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Scrub Typhus

(Tsutsugamushi Disease; Mite-Borne Typhus; Tropical Typhus)

By

William A. Petri, Jr

, MD, PhD, University of Virginia School of Medicine

Last full review/revision Jul 2020| Content last modified Jul 2020
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Topic Resources

Scrub typhus is related to rickettsial diseases and is caused by Orientia tsutsugamushi. It is spread by chiggers (mite larvae).

  • People with scrub typhus have a fever, chills, and a headache, followed by a rash several days later.

  • To diagnose the infection, doctors test a sample of the rash and sometimes do blood tests.

  • Scrub typhus is treated with an antibiotic.

The bacteria that cause scrub typhus, like rickettsiae, can live only inside the cells of other organisms. Scrub typhus bacteria live in mites (the host).

Scrub typhus occurs in Japan, Korea, China, India, and northern Australia. The disease is transmitted to people when they are bitten by a chigger (mite larva).

Symptoms

Symptoms of scrub typhus begin suddenly, about 6 to 21 days after the bacteria enter the body. They include fever, chills, a headache, and swollen lymph nodes. A black scab may develop at the site of the chigger bite. People may have a cough during the first week of fever. A rash appears about 5 to 8 days after the fever starts.

Diagnosis

  • A doctor's evaluation

  • Biopsy and testing of the rash

  • Blood tests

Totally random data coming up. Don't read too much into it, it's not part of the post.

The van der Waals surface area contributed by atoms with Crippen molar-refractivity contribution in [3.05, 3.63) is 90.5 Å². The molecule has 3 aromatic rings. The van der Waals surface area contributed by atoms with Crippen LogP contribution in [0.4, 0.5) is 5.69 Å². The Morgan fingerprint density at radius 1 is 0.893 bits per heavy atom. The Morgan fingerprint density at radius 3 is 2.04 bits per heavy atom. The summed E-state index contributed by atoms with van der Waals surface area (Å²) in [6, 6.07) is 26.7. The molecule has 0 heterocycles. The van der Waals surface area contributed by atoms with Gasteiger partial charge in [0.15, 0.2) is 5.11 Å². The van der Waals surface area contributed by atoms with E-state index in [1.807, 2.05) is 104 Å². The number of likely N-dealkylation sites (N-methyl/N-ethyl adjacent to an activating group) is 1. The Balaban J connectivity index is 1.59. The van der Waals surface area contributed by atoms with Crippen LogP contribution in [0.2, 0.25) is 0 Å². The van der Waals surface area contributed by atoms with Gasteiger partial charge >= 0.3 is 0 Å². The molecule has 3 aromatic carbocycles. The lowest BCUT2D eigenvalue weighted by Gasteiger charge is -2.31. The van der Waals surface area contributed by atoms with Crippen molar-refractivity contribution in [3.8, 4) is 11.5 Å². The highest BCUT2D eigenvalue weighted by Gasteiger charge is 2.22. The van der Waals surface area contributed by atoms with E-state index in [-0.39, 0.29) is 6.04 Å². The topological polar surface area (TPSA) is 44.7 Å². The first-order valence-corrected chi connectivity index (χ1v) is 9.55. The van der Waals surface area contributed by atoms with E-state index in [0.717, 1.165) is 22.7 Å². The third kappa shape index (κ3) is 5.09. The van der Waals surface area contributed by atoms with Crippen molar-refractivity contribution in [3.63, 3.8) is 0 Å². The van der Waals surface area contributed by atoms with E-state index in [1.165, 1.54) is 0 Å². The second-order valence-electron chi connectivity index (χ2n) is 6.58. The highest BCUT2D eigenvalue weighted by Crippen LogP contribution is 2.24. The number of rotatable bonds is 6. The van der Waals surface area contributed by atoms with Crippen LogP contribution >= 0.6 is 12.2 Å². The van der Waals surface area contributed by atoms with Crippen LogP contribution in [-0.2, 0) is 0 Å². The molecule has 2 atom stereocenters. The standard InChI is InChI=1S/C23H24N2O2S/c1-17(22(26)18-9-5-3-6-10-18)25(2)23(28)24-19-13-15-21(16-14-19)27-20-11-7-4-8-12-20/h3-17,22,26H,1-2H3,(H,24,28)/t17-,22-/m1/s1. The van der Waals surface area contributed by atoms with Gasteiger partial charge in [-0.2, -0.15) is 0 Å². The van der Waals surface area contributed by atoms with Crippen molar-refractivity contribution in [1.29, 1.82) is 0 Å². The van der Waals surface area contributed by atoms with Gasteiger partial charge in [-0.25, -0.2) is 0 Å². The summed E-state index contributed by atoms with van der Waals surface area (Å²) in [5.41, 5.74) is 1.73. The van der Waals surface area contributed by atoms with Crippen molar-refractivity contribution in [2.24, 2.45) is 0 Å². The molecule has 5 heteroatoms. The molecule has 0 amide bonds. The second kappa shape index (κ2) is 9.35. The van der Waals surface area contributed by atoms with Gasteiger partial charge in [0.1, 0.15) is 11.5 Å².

The diagnosis of scrub typhus is suggested by symptoms in people who have recently been to an area where scrub typhus is common (such as Central Asia, southeast Asia, South Asia, and northern Australia) and have participated in outdoor activities, such as camping or visiting farms, which could expose them to chigger bites.

To confirm the diagnosis, doctors may do an immunofluorescence assay, which uses a sample from the rash (biopsy). Or they may use the polymerase chain reaction (PCR) technique to enable them to detect the bacteria more rapidly.

Doctors may do blood tests that detect antibodies to the bacteria. However, doing the test once is not enough. The test must be repeated 1 to 3 weeks later to check for an increase in the antibody level. Thus, these tests do not help doctors diagnose the infection immediately after someone becomes ill but can help confirm the diagnosis later.

Prevention

Prevention involves clearing brush and spraying infested areas with insecticides to eliminate or decrease the mite population.

If people are likely to come in contact with the chiggers, they should use insect repellents such as DEET (diethyltoluamide).

Treatment

  • An antibiotic

Treatment of scrub typhus usually consists of the antibiotic doxycycline, taken by mouth, People take this antibiotic until they improve and have had no fever for 48 hours, but they must take it for at least 7 days. With treatment, people recover quickly.

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